"One instant, one aspect of nature contains it all," said Claude Monet, referring to his late masterpieces, the water landscapes that he produced at his home in Giverny between 1897 and his death in 1926. These works replaced the varied contemporary subjects he had painted from the 1870s through the 1890s with a single, timeless motif—water lilies. The focal point of these paintings was the artist’s beloved flower garden, which featured a water garden and a smaller pond spanned by a Japanese footbridge. In his first water-lily series (1897–99), Monet painted the pond environment, with its water lilies, bridge, and trees neatly divided by a fixed horizon. Over time, the artist became less and less concerned with conventional pictorial space. By the time he painted Water Lilies, which comes from his third group of these works, he had dispensed with the horizon line altogether. In this spatially ambiguous canvas, the artist looked down, focusing solely on the surface of the pond, with its cluster of plants floating amidst the reflection of sky and trees. Monet thus created the image of a horizontal surface on a vertical one. Four years later, he further transcended the conventional boundaries of easel painting and began to make immense, unified compositions whose complex and densely painted surfaces seem to merge with the water. — Entry, Essential Guide, 2009, p. 232.

Claude Monet, Water Lilies, ca. 1914–1917
Legion of Honor Museum: https://museu.ms/museum/details/531/legion-of-honor-museum

Claude Monet, Nymphéas, ca. 1915
Musée Marmottan Monet: https://museu.ms/museum/details/709/marmottan-monet-museum

Claude Monet, Water Lilly Pond, 1917/19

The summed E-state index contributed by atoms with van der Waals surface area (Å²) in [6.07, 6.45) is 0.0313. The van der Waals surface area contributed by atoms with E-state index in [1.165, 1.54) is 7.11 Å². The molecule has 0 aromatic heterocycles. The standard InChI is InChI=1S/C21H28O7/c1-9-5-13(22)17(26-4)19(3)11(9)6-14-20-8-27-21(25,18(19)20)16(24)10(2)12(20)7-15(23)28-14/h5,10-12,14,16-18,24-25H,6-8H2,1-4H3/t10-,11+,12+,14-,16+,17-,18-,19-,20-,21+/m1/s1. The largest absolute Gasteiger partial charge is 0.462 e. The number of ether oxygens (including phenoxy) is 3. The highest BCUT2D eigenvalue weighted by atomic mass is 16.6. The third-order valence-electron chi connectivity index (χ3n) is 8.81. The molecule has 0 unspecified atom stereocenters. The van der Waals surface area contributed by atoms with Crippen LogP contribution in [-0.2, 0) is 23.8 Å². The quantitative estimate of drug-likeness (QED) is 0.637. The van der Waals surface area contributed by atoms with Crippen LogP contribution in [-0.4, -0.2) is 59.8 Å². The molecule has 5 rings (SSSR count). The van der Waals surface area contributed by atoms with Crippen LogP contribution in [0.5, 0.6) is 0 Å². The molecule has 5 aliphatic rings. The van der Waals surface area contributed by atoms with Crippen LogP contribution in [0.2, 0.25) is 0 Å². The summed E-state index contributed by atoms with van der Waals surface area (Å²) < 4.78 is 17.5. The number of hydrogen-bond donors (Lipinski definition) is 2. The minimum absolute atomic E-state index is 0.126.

Art Institute of Chicago: https://museu.ms/museum/details/10101/the-art-institute-of-chicago

During World War I, after several years of inactivity because of bad health and grief over the death of his second wife, Claude Monet embarked on a period of intense work. Building a large studio and improving his garden, he began a group of monumental paintings of water lilies that he would later offer to the French state. Alongside this project, he painted a suite of 19 smaller canvases, including the present one. There is evidence—including a few photographs of the artist working in his garden—that Monet conceived these paintings outdoors and then reworked them in his studio. By this last stage of his career, however, the distinction between observation and memory in his work is intangible, and perhaps even irrelevant.

“I’m good for nothing except painting and gardening.”

As age and deteriorating eyesight descended upon the artist his works lost almost all sense of form and are now referred to as "Abstract Impressionism". Cezanne once said that Monet was “only an eye, but my God, what an eye.” Monet died on December 5, 1926, nearly blind. He was known to have said that he “feared the dark more than death.” (Newsfinder)

The paintings are on display at museums all over the world, including the Musée Marmottan Monet and the Musée d'Orsay in Paris, the Metropolitan Museum of Art in New York, the Art Institute of Chicago, the Saint Louis Art Museum, the Nelson-Atkins Museum of Art in Kansas City, Missouri, the Carnegie Museum of Art, the National Museum of Wales, the Musée des Beaux-Arts de Nantes, the Cleveland Museum of Art, the Portland Art Museum and the Legion of Honor.

Claude Monet, Water Lilies, 1919
The Metropolitan Museum of Art: https://museu.ms/museum/details/570/the-metropolitan-museum-of-art

This work is one of four pictures of water lilies that, quite exceptionally, Monet finished, signed, and sold in 1919. Much of his late work was not finished, and few paintings were released for sale. In a letter he reported that he was not yet pleased with the paintings, but that he was working on them "with passion."